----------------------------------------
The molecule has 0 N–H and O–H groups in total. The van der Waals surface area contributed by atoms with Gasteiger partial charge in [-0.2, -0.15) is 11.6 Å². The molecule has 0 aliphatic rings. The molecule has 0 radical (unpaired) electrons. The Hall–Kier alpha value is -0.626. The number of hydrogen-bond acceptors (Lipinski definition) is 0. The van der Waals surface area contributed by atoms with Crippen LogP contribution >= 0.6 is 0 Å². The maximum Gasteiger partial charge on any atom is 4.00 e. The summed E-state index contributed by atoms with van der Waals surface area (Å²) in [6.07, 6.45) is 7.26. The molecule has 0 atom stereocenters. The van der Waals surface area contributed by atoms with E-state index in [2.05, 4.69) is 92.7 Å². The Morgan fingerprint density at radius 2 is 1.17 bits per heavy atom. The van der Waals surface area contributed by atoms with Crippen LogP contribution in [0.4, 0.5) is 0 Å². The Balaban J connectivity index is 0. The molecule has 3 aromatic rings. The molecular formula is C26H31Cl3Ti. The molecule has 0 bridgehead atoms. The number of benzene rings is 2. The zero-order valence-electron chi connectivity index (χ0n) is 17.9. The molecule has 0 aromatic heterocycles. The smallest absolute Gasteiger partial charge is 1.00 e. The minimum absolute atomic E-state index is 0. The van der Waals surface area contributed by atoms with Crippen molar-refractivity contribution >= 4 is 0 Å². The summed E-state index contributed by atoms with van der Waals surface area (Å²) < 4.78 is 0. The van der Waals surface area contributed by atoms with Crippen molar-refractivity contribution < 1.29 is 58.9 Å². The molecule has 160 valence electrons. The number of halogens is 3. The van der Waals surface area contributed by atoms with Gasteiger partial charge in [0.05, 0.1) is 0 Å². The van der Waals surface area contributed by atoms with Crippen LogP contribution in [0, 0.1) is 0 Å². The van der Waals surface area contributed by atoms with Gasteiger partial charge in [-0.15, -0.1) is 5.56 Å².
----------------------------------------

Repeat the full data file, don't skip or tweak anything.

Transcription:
The molecule has 0 N–H and O–H groups in total. The van der Waals surface area contributed by atoms with Gasteiger partial charge in [-0.2, -0.15) is 11.6 Å². The molecule has 0 aliphatic rings. The molecule has 0 radical (unpaired) electrons. The Hall–Kier alpha value is -0.626. The number of hydrogen-bond acceptors (Lipinski definition) is 0. The van der Waals surface area contributed by atoms with Crippen LogP contribution >= 0.6 is 0 Å². The maximum Gasteiger partial charge on any atom is 4.00 e. The summed E-state index contributed by atoms with van der Waals surface area (Å²) in [6.07, 6.45) is 7.26. The molecule has 0 atom stereocenters. The van der Waals surface area contributed by atoms with E-state index in [2.05, 4.69) is 92.7 Å². The Morgan fingerprint density at radius 2 is 1.17 bits per heavy atom. The van der Waals surface area contributed by atoms with Crippen LogP contribution in [0.4, 0.5) is 0 Å². The Balaban J connectivity index is 0. The molecule has 3 aromatic rings. The molecular formula is C26H31Cl3Ti. The molecule has 0 bridgehead atoms. The number of benzene rings is 2. The zero-order valence-electron chi connectivity index (χ0n) is 17.9. The molecule has 0 aromatic heterocycles. The smallest absolute Gasteiger partial charge is 1.00 e. The minimum absolute atomic E-state index is 0. The van der Waals surface area contributed by atoms with Crippen molar-refractivity contribution >= 4 is 0 Å². The summed E-state index contributed by atoms with van der Waals surface area (Å²) < 4.78 is 0. The van der Waals surface area contributed by atoms with Crippen molar-refractivity contribution < 1.29 is 58.9 Å². The molecule has 160 valence electrons. The number of halogens is 3. The van der Waals surface area contributed by atoms with Gasteiger partial charge in [0.05, 0.1) is 0 Å². The van der Waals surface area contributed by atoms with Crippen LogP contribution in [0, 0.1) is 0 Å². The van der Waals surface area contributed by atoms with Gasteiger partial charge in [-0.15, -0.1) is 5.56 Å².